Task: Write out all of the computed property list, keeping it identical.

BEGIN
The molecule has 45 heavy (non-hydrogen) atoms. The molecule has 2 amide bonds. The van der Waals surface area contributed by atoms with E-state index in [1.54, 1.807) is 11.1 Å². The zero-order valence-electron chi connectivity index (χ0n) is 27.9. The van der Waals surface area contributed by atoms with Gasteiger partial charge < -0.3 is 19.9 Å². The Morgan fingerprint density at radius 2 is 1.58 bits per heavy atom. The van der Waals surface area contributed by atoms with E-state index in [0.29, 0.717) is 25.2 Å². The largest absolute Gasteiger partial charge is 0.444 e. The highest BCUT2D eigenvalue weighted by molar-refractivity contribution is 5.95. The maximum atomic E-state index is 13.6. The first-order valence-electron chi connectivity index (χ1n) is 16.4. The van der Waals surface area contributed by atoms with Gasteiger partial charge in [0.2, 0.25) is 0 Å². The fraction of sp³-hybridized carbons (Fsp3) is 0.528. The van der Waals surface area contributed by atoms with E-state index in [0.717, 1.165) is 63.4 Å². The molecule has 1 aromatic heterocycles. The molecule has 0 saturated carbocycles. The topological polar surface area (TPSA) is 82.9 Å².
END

The molecule has 45 heavy (non-hydrogen) atoms. The molecule has 2 amide bonds. The van der Waals surface area contributed by atoms with E-state index in [1.54, 1.807) is 11.1 Å². The zero-order valence-electron chi connectivity index (χ0n) is 27.9. The van der Waals surface area contributed by atoms with Gasteiger partial charge < -0.3 is 19.9 Å². The Morgan fingerprint density at radius 2 is 1.58 bits per heavy atom. The van der Waals surface area contributed by atoms with E-state index in [0.29, 0.717) is 25.2 Å². The largest absolute Gasteiger partial charge is 0.444 e. The highest BCUT2D eigenvalue weighted by molar-refractivity contribution is 5.95. The maximum atomic E-state index is 13.6. The first-order valence-electron chi connectivity index (χ1n) is 16.4. The van der Waals surface area contributed by atoms with Gasteiger partial charge in [0.2, 0.25) is 0 Å². The fraction of sp³-hybridized carbons (Fsp3) is 0.528. The van der Waals surface area contributed by atoms with E-state index in [0.717, 1.165) is 63.4 Å². The molecule has 1 aromatic heterocycles. The molecule has 0 saturated carbocycles. The topological polar surface area (TPSA) is 82.9 Å².